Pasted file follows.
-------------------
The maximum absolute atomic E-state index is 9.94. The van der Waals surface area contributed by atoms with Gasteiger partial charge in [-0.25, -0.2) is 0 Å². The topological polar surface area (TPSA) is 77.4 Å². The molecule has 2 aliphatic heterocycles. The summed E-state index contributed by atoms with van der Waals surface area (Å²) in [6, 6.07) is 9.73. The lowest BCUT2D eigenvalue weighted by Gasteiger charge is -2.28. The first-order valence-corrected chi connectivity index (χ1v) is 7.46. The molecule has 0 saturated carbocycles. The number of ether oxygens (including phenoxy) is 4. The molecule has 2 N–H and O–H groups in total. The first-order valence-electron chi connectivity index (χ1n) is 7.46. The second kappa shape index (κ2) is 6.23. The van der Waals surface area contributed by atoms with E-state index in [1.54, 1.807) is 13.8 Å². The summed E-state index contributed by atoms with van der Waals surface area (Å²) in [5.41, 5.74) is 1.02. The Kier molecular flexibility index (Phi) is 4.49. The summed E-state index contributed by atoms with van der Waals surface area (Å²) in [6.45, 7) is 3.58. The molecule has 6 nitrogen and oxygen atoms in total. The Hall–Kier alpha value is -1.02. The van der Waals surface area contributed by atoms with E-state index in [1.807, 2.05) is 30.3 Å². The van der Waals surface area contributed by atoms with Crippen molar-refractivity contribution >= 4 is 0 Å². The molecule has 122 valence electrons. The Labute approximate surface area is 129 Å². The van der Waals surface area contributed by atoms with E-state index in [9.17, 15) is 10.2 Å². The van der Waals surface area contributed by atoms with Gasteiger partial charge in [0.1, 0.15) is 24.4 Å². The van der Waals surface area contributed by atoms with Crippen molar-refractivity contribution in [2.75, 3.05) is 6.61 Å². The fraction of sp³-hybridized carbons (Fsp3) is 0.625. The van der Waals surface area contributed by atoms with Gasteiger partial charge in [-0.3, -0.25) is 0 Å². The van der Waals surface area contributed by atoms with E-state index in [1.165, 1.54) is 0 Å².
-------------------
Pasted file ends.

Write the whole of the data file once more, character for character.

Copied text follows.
The maximum absolute atomic E-state index is 9.94. The van der Waals surface area contributed by atoms with Gasteiger partial charge in [-0.25, -0.2) is 0 Å². The topological polar surface area (TPSA) is 77.4 Å². The molecule has 2 aliphatic heterocycles. The summed E-state index contributed by atoms with van der Waals surface area (Å²) in [6, 6.07) is 9.73. The lowest BCUT2D eigenvalue weighted by Gasteiger charge is -2.28. The first-order valence-corrected chi connectivity index (χ1v) is 7.46. The molecule has 0 saturated carbocycles. The number of ether oxygens (including phenoxy) is 4. The molecule has 2 N–H and O–H groups in total. The first-order valence-electron chi connectivity index (χ1n) is 7.46. The second kappa shape index (κ2) is 6.23. The van der Waals surface area contributed by atoms with E-state index in [1.54, 1.807) is 13.8 Å². The summed E-state index contributed by atoms with van der Waals surface area (Å²) in [5.41, 5.74) is 1.02. The Kier molecular flexibility index (Phi) is 4.49. The summed E-state index contributed by atoms with van der Waals surface area (Å²) in [6.45, 7) is 3.58. The molecule has 6 nitrogen and oxygen atoms in total. The Hall–Kier alpha value is -1.02. The van der Waals surface area contributed by atoms with E-state index in [1.807, 2.05) is 30.3 Å². The van der Waals surface area contributed by atoms with Crippen molar-refractivity contribution >= 4 is 0 Å². The molecule has 122 valence electrons. The Labute approximate surface area is 129 Å². The van der Waals surface area contributed by atoms with E-state index in [9.17, 15) is 10.2 Å². The van der Waals surface area contributed by atoms with Gasteiger partial charge in [0.1, 0.15) is 24.4 Å². The van der Waals surface area contributed by atoms with Crippen molar-refractivity contribution in [2.75, 3.05) is 6.61 Å². The fraction of sp³-hybridized carbons (Fsp3) is 0.625. The van der Waals surface area contributed by atoms with Gasteiger partial charge in [-0.3, -0.25) is 0 Å². The van der Waals surface area contributed by atoms with E-state index in [1.165, 1.54) is 0 Å².